Medicinal uses

//Scutellaria lateriflora// is used in herbal medicine as a mild sedative and sleep promoter. //Scutellaria// as a genus has numerous medicinal uses and various species of skullcap are used in similar ways. The traditional uses of Blue Skullcap should not be confused with those of other Skullcaps as there are over 350 different species of Skullcap and they are not all used in the same way. Blue Skullcap is used like Common Skullcap (//S. galericulata//), Western Skullcap (//S. canescens//), and Southern Skullcap (//S. cordifolia//), all of which are genetically similar.<ref>P. Wolfson, MD, and D.L. Hoffmann, FNIMH, Alternative therapies, mar/apr 2003, VOL. 9, NO. 2 75.</ref> Blue Skullcap and Common Skullcap are mainly known for their traditional use as an incense and tea.

Scutellaria lateriflora has been found in a double blind, placebo-controlled study to have anxiety-reducing effects in 19 volunteers.<ref>http://www.ncbi.nlm.nih.gov/pubmed/12652886</ref>

More than 295 compounds have been isolated in Scutellaria, among them flavonoids and diterpenes. Studies show that Scutellaria and its active principles possess wide pharmacological actions, such as antitumor, anti-angiogenesis, hepatoprotective, antioxidant, anticonvulsant, antibacterial and antiviral activities.

<ref>Secondary metabolite mapping identifies Scutellaria inhibitors of human lung cancer cells. Gao J. Zhao H. Hylands PJ. Corcoran O. Journal of Pharmaceutical & Biomedical Analysis. 53(3):723-8, 2010 Nov 2. UI: 20457505</ref>

Beta-elemene found in the herb has anti-cancer properties.<ref>

[[Antineoplastic effect of beta-elemene on prostate cancer cells and other types of solid tumour cells. Li QQ. Wang G. Huang F. Banda M. Reed E. Journal of Pharmacy & Pharmacology. 62(8):1018-27, 2010 Aug. Article. Research Support, N.I.H., Extramural. Research Support, Non-U.S. Gov't UI: 20663036</ref>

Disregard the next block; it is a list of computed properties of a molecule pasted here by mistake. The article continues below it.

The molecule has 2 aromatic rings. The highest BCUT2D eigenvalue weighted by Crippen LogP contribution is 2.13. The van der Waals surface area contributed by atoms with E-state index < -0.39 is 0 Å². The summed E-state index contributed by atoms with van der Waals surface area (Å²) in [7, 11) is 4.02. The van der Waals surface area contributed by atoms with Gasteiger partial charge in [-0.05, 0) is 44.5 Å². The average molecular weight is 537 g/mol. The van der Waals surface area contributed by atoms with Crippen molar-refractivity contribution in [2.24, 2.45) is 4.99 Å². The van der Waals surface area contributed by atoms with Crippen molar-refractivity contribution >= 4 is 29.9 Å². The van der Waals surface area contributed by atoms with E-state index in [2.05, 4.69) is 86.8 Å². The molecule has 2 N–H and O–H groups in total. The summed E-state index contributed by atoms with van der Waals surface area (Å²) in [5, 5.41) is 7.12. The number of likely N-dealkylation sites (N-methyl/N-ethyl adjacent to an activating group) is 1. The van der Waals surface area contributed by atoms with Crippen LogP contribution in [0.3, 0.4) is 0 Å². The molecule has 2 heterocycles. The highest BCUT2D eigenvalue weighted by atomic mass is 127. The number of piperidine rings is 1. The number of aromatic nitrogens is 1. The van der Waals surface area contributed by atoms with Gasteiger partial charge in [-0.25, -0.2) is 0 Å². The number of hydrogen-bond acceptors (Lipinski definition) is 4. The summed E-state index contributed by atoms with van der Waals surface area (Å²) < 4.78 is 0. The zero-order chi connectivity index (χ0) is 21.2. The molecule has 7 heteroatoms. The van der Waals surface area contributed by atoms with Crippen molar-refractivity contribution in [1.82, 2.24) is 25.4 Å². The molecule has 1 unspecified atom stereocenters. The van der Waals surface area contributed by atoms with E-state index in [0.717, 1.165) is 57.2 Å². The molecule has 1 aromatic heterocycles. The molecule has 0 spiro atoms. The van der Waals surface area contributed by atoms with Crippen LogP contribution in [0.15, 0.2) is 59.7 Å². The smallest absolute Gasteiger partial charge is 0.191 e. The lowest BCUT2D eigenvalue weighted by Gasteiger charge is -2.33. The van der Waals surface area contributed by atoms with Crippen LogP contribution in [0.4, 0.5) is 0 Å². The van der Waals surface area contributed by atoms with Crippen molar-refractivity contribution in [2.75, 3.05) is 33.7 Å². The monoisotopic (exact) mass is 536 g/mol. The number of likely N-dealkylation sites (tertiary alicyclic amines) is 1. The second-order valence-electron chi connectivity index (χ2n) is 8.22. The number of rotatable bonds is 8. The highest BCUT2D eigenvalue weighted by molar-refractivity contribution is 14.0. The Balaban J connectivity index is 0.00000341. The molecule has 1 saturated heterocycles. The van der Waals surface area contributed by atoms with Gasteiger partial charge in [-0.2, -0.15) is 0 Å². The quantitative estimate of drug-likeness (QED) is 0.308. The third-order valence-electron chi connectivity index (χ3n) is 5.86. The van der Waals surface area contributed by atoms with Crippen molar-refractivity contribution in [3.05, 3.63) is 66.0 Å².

In vitro, the herb showed significant cytotoxic activities against three human cancer cell lines.<ref>Two new cytotoxic ent-clerodane diterpenoids from Scutellaria barbata. Qu GW. Yue XD. Li GS. Yu QY. Dai SJ. Journal of Asian Natural Products Research. 12(10):859-64, 2010 Oct. Article. Research Support, Non-U.S. Gov't UI: 20924899</ref> Scutellaria baicalensis root is widely used in China as an adjuvant to orthodox chemotherapy of lung cancer.<ref> Secondary metabolite mapping identifies Scutellaria inhibitors of human lung cancer cells. Gao J. Zhao H. Hylands PJ. Corcoran O. Journal of Pharmaceutical & Biomedical Analysis. 53(3):723-8, 2010 Nov 2. alpha-cubebene</th><th>42</th></tr> <tr><th>alpha-humulene</th><th>42</th></tr> <tr><th>beta-elemene</th><th>92</th></tr> <tr><th>calamenene</th><th>152</th></tr> <tr><th>delta-cadinene</th><th>270</th></tr> </table>

<table class=“wikitable”> <caption>**Other constituents**</caption> <tr><th>Chemical</th><th>Concentration (mg/g)</th></tr> <tr><th>carbohydrates</th><th>780</th></tr> <tr><th>acid</th><th>1</th></tr> <tr><th>baicalin</th><th>10<ref name=“HHB”>P.H. and Horhammer, L., Hager's Handbuch der Pharmazeutischen Praxis, Vols. 2-6, Springer-Verlag, Berlin, 1969-1979.</ref></th></tr> <tr><th>scutellarin</th><th></th></tr> <tr><th>scutellarein</th><th></th></tr> <tr><th>tannin</th><th>28-35</th></tr> <tr><th>wax</th><th>12</th><tr> </table>

Scutellarin is transformed by hydrolysis into scutellarein.